Do any of us know what we want to do after college? Really? Do any of us even know what we want to study at college? ‘Cause I sure as hell didn’t know. I had no experience, but I had a degree and I assumed everything would just work out for me.
I was wrong.
Three years after graduating, I still haven’t worked a full-time job. If it’s meant to be, and I eventually land my dream position, then so be it. If not, then it is what it is.
One thing is for sure. For all of the positions I’ve held, and all of the freelance gigs I’ve completed, my actual work experience has helped me more than my degree.
Experience is priceless
I saw a tweet recently poking fun at a job board. It’s the epitome of my post-grad experience. As a young person, it’s tough finding jobs because we don’t have the required years of experience to be considered for certain positions.
Is spending four years, or more, at a university worth it? Are we just wasting four potential years of experience in search of a degree? Degrees come with a hefty cost. Often, they come with years of student debt.
I was a journalism major in college. I learned how to write a very specific way. Sure, I practiced all sorts of articles, but I wouldn’t say that my classes made me the writer I am today. Although I had some great professors who gave me tips and tricks that I occasionally use, my writing ability is 90% due to my own efforts.
I worked for my university’s daily paper, and it was extremely beneficial for me. I made my own narratives, I interviewed real people, and I published dozens of articles.
Obviously, I would not have been able to do this if I wasn’t enrolled at the school. There’s a give and take. I suggest leveraging your opportunities while you can. If you’re still in school, going through the motions and getting by in class, find an extracurricular activity that interests you.
If you’re a post-grad, think about the extracurricular you were involved in. Big or small, experience is king. You can’t put a price on it.
Experience is practical
If you work or have worked for a daily publication, you know how much of a grind it is. It wasn’t until recently that I was turned off from writing because of the two years I spent at the paper.
Regardless, the articles I wrote for the paper were much more beneficial for me than those I wrote in class. My experience was more valuable than my degree.
In class, there are no real consequences. There’s no real pressure. Sure, your grades are at stake. I say big deal. It’s just a class, and it’s just a grade. It’s superficial compared to what the real world has in store.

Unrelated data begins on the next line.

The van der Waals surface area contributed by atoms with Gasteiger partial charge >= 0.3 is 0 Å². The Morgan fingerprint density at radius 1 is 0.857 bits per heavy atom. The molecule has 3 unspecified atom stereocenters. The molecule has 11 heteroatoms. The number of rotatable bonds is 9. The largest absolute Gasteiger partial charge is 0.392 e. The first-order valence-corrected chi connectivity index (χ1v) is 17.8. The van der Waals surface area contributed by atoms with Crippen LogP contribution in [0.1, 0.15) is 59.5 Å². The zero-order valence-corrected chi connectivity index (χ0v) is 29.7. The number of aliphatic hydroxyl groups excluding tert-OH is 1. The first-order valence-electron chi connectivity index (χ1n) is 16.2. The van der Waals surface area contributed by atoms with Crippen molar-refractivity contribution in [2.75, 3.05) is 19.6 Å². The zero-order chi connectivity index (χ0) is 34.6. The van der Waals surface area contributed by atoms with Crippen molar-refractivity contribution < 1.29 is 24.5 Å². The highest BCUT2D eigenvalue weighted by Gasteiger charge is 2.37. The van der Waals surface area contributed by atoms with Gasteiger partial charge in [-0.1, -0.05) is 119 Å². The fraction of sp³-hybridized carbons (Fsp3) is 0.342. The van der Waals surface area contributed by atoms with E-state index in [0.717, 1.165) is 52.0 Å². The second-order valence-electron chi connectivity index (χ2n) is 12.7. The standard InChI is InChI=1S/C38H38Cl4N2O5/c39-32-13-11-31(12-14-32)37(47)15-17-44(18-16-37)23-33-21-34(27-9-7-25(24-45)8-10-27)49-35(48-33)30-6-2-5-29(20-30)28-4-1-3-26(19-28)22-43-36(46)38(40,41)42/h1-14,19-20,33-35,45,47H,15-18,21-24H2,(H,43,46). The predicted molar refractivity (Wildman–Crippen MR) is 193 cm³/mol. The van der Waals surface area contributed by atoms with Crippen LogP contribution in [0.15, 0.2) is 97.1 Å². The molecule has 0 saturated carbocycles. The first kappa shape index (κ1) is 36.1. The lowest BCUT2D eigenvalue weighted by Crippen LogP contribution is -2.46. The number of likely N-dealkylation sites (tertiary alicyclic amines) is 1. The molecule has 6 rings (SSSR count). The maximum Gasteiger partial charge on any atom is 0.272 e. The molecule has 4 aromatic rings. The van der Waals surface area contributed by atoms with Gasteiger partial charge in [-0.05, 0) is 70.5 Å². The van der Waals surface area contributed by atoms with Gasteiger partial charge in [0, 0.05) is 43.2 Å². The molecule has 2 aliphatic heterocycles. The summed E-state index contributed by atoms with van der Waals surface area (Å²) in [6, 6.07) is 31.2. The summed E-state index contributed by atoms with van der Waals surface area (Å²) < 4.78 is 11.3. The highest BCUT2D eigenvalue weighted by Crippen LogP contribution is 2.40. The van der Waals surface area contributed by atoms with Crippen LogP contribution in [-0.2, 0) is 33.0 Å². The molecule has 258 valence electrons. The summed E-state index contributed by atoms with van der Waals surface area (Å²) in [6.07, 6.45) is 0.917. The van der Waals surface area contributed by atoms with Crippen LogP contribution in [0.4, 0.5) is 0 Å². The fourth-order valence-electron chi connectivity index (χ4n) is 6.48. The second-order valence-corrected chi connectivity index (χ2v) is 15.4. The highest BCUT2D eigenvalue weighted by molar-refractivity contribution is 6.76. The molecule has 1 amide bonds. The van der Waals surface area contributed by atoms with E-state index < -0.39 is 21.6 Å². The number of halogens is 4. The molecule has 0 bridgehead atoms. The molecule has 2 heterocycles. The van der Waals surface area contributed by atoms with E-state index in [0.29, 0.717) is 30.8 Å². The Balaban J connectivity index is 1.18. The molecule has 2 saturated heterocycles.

The articles I wrote for the daily publication have more weight because they are real stories. I went outside, I interviewed people on my own accord, and I published my stories for thousands of eyes to see.
Not only was this practical for my own sake, but for potential employers as well.
What do you think an employer wants to see? Which story holds more weight? A fake story you wrote in class, or a real one that has been published?
A recent college graduate might assume it’s alright to apply for a job and submit their schoolwork, but they should only do it if they have to. There are plenty of jobless, 3-year post-grads (like me), who are applying to the same job.
The difference between the recent grad and the young adult is that the young adult has used his time, and the pressure from his parents to get a real job and submit a story he/she freelanced for.
The “adult” wins, but not without a little bit of suffering.
Use your experience to your advantage, and don’t take it for granted. You’ve lived a long life, have gathered knowledge throughout the years, and are more capable than you realize. Whatever version of experience you have, you can apply it to your goals to achieve them.
Experience is the best teacher
“Experience is simply the name we give our mistakes.” — Oscar Wilde
Teachers are (sometimes) great at doing what they are supposed to do. But do you know what’s even better? Experience. It’s the best teacher because it offers you a chance to learn from your mistakes.
As humans, we are subject to repeating the past. We’ve failed before, and we will fail again. We all have been down on ourselves at some point.
Maybe you didn’t get the job. Perhaps you got broken up with. Maybe you dropped a giant bowl of chili on your aunt’s Persian rug. Regardless of what you think you’ve lost, you’ve learned something throughout the process.
Make more mistakes. Fail fast and fail often. One doesn’t learn unless they make mistakes and then improve upon them.
One last thought
Experience is many things. It’s a great teacher, you can’t put a price on it, and it’s extremely practical.
It’s also beneficial for your self-confidence.
For example, my freelancing experience has taken my photography to the next level. I didn’t take these particular photos for a full-time job. I took them for a one-time contract. Every time I work on a new gig, I’m more confident in myself than the last.
Confidence in yourself paramount. You can’t do your job well unless you are sure you can get the job done.
Time + Work = Experience = Confidence = Dream Job?
The bottom line is that we need more experience, but it’s not anyone’s responsibility to offer it to us. If we really want our dream job, and we have the prerequisites, but not the experience to back ourselves up, it’s on us to get that experience.
If you’re already out there, grinding toward your goals, keep going. You don’t need anything fancy to get what you want. You need to make mistakes and learn. And, you need to get in the confidence gym and build your self-reliance muscles.
You can’t put a price-tag on self-confidence, but you can earn it with experience, rather than a degree.